In 1896, he further frustrated friends by endorsing McKinley, the Republican candidate for President, writing in another open letter “I will abandon friends, party and kindred rather than yield even implied consent to such a base assortment of political heresies. A good patient will not take a quack's medicine. If he does he dies, and if the party swallows the Chicago prescription its days are numbered, its death certain.” - The Scranton Tribune Aug 15, 1896

In 1897, Marshal Shelby was returning from a trip to serve summonses when he contracted pneumonia and ten days later, died on February 13, 1897, at the age of 67. He is buried in Forest Hill Cemetery in Kansas City, Missouri.

To the end, Joseph “Jo” O Shelby was a man of integrity and fought for principles he believed right, and did not allow others, friend or foe, to steer his course. Dennis Cecil, a private in Jennison’s Cavalry, who faced Shelby on Price’s 64 raid, wrote “It is needless to comment upon the merits or demerits of great chieftains, but the fact is patent that " Joe " Shelby was the best general that ever drew sword on Missouri soil.”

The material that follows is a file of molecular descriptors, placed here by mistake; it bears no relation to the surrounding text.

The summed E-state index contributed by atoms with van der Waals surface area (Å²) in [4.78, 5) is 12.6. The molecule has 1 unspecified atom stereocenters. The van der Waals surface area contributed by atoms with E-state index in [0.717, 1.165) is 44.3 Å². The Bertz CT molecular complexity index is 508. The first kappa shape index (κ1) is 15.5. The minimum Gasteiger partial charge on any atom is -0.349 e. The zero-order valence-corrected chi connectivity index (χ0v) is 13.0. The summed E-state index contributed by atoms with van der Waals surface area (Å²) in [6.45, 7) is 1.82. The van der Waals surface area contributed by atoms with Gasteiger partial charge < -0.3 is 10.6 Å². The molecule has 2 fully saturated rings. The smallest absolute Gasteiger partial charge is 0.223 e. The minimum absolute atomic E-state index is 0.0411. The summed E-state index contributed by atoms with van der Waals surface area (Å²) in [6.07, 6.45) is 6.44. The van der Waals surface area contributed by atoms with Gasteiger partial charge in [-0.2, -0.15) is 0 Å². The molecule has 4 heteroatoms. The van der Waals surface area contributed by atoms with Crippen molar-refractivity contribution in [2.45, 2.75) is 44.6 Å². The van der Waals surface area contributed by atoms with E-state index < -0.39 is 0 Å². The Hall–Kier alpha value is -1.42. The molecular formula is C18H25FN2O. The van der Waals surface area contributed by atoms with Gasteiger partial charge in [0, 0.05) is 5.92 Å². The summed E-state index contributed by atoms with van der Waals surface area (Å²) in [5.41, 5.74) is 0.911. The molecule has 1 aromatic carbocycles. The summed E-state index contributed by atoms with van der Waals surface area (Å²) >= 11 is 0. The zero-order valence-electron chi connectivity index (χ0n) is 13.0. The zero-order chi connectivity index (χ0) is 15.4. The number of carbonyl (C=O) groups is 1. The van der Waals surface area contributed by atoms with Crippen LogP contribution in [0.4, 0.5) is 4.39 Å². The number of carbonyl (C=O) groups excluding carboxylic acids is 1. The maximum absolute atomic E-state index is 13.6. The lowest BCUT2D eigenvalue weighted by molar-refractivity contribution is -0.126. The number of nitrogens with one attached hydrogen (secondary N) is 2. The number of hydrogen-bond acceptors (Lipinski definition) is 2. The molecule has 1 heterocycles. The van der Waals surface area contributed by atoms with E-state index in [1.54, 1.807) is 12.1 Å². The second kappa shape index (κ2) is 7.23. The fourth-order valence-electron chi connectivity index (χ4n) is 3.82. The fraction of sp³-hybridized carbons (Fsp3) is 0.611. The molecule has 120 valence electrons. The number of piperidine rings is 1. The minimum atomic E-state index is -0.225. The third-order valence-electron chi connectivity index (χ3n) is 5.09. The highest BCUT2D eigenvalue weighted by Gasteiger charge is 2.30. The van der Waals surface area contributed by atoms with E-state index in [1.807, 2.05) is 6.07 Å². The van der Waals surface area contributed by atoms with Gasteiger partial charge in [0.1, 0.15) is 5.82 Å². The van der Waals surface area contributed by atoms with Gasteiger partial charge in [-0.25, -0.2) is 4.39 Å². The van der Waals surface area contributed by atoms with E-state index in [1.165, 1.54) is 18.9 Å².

View attachment 188287
View attachment 188288
Watertown Republican Feb 17,1897

Encyclopedia of Arkansas
Find a Grave

Dave,
Thank you a hundred times over (or maybe more) for this excellent profile of General J.O. Shelby. I write this from my fair city of Boonville, Missouri, where your center portrait of the General was made (about two blocks from where I sit) when Shelby captured our town as the vanguard of Price's expedition of 1864. Of course, he had captured the city a year earlier on his great raid of 1863, when he was a colonel. It was said of him that Sheridan might have ridden around the Union Army, but Shelby rode around Missouri. In truth, his 1863 covered about 1,600 miles. He was turned aside at Marshall, just short of his goal of Waverly, but he wasn't defeated. He broke through and then turned south. It was because of that raid that he was made a Brigadier. He re-entered Missouri in 1864 in the lead of Price's invasion force, and he protected Price's rear on the way out when the raid failed. Shelby was amazing.